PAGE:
The Beastie Boys - "Sabotage"
Downtown is the star in famed director Spike Jonze's "Sabotage" video for the Beastie Boys, which parodied 1970s shows. The story was conceived by Adam "MCA" Yauch and has the band members dressed as fictitious cop characters with bad mustaches and wigs.
Run-DMC vs. Jason Nevins - "It's Like That"
This video showcases dance warfare from hip-hop and suburban break-dancers. The rivals make use of the empty shell of the Santa Fe Depot as schematic background before it became the Southern California Institute of Architecture.
Exene Cervenka and The Original Sinners - "Whiskey For Supper"
Exene Cervenka dances with her ex-husband Viggo Mortensen and her other ex-husband/bandmate John Doe in the dirt near the railroad tracks before the city's grit became gentrified soul.
Booker T. Jones - "Progress"
During the transition of downtown Los Angeles, the city is seen in conflict when the Gold Line started operating and the promises of better days were ahead, as the LA Times wrote in 2011. "They were snapshots of things that were real and unaffected while simultaneously being filmed with the idea of hope and progression," said director Aaron Hymes in the interview. "I wanted to capture that upbeat, positive vibe and re-create those feelings with a contemporary twist. Downtown L.A. was the perfect setting," he continued. "It's a city that's still changing, still moving forward, and has a uniqueness and sunny positivity you just can't find anywhere else."
Chicago - "Stay the Night"
Downtown will never completely lose its offhand code that feeds a fetishistic pop culture of epic danger, which in music videos is just another version of a romantic backdrop. Chicago's "Stay the Night" was directed by Gilbert Bettman Jr. to be a Hollywood-influenced car chase with stunt work. Filmed around the Sixth Street Bridge and Los Angeles River, lead singer Peter Cetera fails to get the girl while caught in the hostile world between driver and pedestrian.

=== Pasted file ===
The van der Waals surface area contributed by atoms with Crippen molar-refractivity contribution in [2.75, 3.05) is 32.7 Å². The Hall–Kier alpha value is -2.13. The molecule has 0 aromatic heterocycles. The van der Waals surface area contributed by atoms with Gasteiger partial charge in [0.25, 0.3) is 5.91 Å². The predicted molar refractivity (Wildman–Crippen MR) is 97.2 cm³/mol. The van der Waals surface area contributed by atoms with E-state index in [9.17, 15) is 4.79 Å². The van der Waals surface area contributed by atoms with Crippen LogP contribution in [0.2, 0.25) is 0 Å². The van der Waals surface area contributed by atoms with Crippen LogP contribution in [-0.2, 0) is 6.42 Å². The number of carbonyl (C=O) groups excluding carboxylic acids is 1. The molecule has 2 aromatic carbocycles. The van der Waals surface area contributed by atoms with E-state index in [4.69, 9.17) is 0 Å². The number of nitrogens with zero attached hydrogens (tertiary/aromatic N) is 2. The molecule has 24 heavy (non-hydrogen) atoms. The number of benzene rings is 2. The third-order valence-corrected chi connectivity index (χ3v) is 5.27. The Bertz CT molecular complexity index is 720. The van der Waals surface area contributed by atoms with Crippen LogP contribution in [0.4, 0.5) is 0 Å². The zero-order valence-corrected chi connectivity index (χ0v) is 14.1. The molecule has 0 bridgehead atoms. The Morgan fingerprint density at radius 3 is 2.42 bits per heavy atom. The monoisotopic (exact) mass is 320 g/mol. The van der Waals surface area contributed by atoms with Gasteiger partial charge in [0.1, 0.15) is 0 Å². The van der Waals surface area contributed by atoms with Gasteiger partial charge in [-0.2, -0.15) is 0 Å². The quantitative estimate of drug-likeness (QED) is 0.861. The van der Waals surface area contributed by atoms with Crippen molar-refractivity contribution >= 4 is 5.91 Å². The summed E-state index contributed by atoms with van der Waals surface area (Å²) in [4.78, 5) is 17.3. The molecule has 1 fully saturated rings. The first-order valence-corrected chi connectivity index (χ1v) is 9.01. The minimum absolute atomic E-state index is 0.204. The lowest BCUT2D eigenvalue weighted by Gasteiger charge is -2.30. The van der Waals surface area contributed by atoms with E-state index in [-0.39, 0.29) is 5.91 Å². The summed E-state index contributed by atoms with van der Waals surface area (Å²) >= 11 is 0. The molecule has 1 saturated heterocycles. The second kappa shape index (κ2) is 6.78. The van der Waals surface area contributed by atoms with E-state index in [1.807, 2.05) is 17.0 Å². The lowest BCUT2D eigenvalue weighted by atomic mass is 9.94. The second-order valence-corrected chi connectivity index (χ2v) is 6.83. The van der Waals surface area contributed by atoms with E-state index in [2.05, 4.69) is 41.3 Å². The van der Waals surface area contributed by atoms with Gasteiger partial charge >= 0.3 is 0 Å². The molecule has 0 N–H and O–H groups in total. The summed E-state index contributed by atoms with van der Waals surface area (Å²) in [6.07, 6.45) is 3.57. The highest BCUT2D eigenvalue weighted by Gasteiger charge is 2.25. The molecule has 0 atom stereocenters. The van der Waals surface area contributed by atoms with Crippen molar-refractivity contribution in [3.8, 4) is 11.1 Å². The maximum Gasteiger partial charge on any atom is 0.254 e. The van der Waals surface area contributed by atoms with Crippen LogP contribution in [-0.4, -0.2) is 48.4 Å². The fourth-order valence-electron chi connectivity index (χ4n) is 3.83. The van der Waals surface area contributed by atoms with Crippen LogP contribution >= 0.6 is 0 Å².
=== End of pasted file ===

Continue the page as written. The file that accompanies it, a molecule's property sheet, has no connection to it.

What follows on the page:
Bob Dylan - "Duquesne Whistle"
The downtown male failing to attract his love interest and suffering brutal conditions is also in Bob Dylan's "Duquesne Whistle" from 2012. After the romantic lead's unsuccessful attempt to catch the affection of a girl during the day, the video cuts to Bob Dylan strutting down a nighttime Broadway with an entourage of cholos toting music cases. It can be presumed they are carrying instruments and not firearms since Dylan's entourage also has two females made up for clubbing or singing backup, and another person dressed to do KISS covers. The walk down Broadway inter-cuts with the main story of boy chasing the girl, boy gets accosted in a Tarantino-like kidnapping; boy gets dumped on a sidewalk later that evening. Then we see Dylan and posse deftly step over him -- the only scene that connects the two storylines. It says the old cool is still new cool and there's no time for those who can't maneuver the city with rhythmic swagger.
Pharrell Williams - "Happy"
"Happy" by Pharrell Williams has upbeat residents dancing with glee in streets and buildings, which has one think that the Weird Al parody, "Tacky," is also a poke at downtown hipster fashion.
Marilyn Manson - "The Mephistopheles of Los Angeles"
But there will always be artists who will not allow downtown to escape the clutch of darkness and evil. Released in May, "The Mephistopheles of Los Angeles," directed by Francesco Carrozzini, has Marilyn Manson rounding up the mascots of evil, lingering in a parking lot, and using a dark foreboding alley for a baptism of the downtown damned.
Kendrick Lamar - "Alright"
There's also a mix of downtown as myth and nefarious in Kendrick Lamar's "Alright," directed by Colin Tilley. Also in black and white, a cinematic Lamar floats above all of us (production was noticed when he was doing his own stunt work suspended over Figueroa and 11th Street a few months ago). In the closing scene, he is again perched on a light pole with downtown in the background and shot down by rogue LAPD. He falls and hits the ground. After he lands, he smiles to the camera, as to say that myth and reality can float together. Downtown Los Angeles is a music video location where that is a believable trope.
Top image: Kendrick Lamar rides the Sixth Street Bridge in "Alright" (2015). | Director: Colin Tilley.